Final plea to save trees in Lyme Regis

BATTLE GROUND: Frances Whistler, foreground, with protesters at Whistler’s Wood

BATTLE GROUND: Frances Whistler, foreground, with protesters at Whistler’s Wood

First published in News by

OBJECTORS have made a ‘last-ditch attempt’ to save a Lyme Regis woodland from development.

A public awareness rally was held on Saturday at the Pound Street wood, also known as Whistler’s Wood, when protestors waved banners calling for ‘common sense’.

They believe it is not too late to change planners’ minds over proposals to build two timber houses among the trees.

The objectors were led by Frances Whistler, daughter of glass engraver and former owner Laurence Whistler, who the wood is named after.

Ms Whistler said her parents would be ‘devastated’ by the proposals put forward by applicant Quentin Craven, who inherited the land from his parents after it was sold to them by the Whistlers. Ms Whistler said: “My parents absolutely loved this wood and protected it against development – at one point it was going to be compulsorily purchased and made into a car park back in the 1960s.”

She believes the area is too small for the two eco-houses, which would include the setting up of a trust to ensure the wood’s long-term preservation.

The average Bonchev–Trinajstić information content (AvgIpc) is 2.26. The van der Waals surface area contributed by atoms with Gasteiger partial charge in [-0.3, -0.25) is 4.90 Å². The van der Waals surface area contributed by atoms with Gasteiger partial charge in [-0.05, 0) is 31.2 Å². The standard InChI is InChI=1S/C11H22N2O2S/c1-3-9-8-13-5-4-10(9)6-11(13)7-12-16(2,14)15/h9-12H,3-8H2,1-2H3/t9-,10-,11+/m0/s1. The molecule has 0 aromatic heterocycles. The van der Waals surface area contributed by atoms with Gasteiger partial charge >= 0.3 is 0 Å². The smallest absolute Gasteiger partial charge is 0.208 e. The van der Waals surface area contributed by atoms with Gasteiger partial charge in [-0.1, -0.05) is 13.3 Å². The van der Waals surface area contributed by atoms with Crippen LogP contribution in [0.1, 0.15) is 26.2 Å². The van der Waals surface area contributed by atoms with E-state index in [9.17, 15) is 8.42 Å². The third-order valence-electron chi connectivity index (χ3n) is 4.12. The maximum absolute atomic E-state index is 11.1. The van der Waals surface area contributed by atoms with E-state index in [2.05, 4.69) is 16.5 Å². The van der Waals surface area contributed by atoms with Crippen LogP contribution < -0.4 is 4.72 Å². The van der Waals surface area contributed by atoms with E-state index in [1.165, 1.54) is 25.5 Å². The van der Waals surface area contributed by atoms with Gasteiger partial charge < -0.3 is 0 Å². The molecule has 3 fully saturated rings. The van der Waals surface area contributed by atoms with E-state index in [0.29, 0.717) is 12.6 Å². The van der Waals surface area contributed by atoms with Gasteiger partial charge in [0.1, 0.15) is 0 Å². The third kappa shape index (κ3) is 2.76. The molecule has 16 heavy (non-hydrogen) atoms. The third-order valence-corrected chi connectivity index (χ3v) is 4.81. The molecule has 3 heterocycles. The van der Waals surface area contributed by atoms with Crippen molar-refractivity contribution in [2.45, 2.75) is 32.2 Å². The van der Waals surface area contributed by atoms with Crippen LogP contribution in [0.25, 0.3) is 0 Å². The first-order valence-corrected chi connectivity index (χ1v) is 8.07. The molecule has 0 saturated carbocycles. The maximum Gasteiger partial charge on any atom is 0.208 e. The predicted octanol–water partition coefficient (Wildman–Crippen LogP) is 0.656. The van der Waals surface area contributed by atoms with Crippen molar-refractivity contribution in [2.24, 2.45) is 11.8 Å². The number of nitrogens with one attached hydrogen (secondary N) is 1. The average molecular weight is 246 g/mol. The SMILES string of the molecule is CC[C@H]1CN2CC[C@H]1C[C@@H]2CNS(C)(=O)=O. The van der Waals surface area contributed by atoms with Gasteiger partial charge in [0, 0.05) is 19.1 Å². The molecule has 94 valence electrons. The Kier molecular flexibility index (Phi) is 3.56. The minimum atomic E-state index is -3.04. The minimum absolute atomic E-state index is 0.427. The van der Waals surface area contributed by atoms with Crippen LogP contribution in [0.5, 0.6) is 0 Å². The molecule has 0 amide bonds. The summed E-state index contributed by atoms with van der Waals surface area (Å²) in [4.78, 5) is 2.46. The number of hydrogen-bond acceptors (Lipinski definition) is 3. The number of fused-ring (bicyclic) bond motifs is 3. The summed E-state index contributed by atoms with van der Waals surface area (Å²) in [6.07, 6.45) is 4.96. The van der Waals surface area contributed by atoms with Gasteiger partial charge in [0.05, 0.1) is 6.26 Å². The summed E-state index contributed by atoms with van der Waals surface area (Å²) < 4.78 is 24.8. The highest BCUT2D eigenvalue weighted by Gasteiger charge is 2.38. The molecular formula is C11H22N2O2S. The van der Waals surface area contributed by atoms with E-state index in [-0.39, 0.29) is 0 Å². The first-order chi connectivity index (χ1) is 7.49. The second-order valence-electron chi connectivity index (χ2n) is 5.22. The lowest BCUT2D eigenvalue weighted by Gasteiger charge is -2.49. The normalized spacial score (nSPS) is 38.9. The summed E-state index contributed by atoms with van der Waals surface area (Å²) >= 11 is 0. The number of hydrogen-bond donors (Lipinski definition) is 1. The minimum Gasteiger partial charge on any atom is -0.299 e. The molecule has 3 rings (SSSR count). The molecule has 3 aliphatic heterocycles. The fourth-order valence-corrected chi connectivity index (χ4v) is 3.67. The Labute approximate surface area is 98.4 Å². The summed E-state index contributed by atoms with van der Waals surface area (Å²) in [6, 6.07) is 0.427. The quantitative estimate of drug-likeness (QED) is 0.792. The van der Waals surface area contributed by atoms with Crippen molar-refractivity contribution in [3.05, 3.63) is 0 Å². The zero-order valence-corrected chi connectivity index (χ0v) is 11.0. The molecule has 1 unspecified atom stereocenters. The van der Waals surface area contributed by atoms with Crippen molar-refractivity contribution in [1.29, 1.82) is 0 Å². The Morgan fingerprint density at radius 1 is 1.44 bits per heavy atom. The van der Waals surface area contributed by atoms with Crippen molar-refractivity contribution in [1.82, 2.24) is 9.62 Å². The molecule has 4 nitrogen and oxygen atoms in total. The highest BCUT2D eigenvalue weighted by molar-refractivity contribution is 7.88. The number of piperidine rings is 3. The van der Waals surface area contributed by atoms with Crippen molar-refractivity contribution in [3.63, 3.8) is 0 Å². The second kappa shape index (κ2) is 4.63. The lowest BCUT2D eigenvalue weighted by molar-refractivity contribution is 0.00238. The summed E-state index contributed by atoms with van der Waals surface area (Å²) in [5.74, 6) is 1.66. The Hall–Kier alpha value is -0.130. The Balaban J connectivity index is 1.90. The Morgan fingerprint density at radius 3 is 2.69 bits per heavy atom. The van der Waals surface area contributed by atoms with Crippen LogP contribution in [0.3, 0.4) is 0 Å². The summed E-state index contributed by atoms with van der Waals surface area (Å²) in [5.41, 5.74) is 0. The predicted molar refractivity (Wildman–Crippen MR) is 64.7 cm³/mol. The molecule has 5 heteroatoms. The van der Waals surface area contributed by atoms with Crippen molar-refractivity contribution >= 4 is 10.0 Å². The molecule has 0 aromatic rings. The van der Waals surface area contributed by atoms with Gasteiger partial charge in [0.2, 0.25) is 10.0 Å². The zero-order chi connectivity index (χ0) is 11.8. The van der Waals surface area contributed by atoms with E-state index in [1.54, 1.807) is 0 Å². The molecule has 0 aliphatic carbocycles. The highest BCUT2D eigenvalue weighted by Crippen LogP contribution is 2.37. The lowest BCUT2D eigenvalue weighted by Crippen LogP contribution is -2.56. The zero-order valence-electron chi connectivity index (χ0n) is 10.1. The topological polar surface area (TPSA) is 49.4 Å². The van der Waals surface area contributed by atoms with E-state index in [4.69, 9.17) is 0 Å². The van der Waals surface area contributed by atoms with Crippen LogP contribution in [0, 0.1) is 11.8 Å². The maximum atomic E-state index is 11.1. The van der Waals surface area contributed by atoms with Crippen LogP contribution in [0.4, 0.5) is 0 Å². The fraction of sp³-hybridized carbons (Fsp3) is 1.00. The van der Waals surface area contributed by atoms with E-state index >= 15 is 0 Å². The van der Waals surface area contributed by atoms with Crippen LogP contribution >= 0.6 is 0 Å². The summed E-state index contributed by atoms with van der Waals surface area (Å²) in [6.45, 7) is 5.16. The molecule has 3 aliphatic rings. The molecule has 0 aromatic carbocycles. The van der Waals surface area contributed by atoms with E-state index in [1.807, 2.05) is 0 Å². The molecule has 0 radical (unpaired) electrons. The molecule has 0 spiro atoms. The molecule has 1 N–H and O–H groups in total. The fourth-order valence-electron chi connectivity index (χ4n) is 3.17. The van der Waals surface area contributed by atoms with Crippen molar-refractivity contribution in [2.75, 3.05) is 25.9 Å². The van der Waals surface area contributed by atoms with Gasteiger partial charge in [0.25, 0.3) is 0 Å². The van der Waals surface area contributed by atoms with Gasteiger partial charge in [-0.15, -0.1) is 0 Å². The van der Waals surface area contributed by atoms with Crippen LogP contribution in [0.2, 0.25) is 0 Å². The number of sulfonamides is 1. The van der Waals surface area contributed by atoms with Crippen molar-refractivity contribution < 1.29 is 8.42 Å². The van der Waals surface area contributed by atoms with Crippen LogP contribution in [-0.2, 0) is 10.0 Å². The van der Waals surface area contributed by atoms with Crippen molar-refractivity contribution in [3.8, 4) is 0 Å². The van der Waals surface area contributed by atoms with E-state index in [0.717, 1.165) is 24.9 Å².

The plans went before West Dorset District Council’s development control committee last month, with a recommendation for their approval.

But members deferred a decision until they make a site visit and get more information about the trust. Ms Whistler organised Saturday’s event to gather support and encourage people to see the 200-year-old wood in case it was their last opportunity.

She said: “I just wanted people to have a chance to see it.

“I have been very touched and pleased by people turning out.”

Helen Thompson’s daughter used to play in the wood as a child so she took the opportunity to see it one more time.

Mrs Thompson, of Combpyne, said she hated the thought of the wood being lost to building developers.

Vicki Moore, of View Road, Lyme Regis, said: “It’s one of those few places in Lyme that can be looked at as being rare nature.”

Raymond’s Hill resident Anna White had never seen inside before. She said: “In a way you can’t stop progress but it’s a lovely wildlife oasis.”

Ann Bird, who lives next to the wood, said: “For most people in Lyme it would be a tragedy if this is lost, not just for the neighbours.”

Wendy Alexander, organiser of the Lyme Regis in Bloom competition, said: “Anyone building in the wood will undoubtedly cut down trees and branches – they will obviously be in the way and the earth will be covered with yet more concrete rendering it sterile for insect life and bird food.”

The next development control meeting is on April 18 but councillors have not had their site visit yet.

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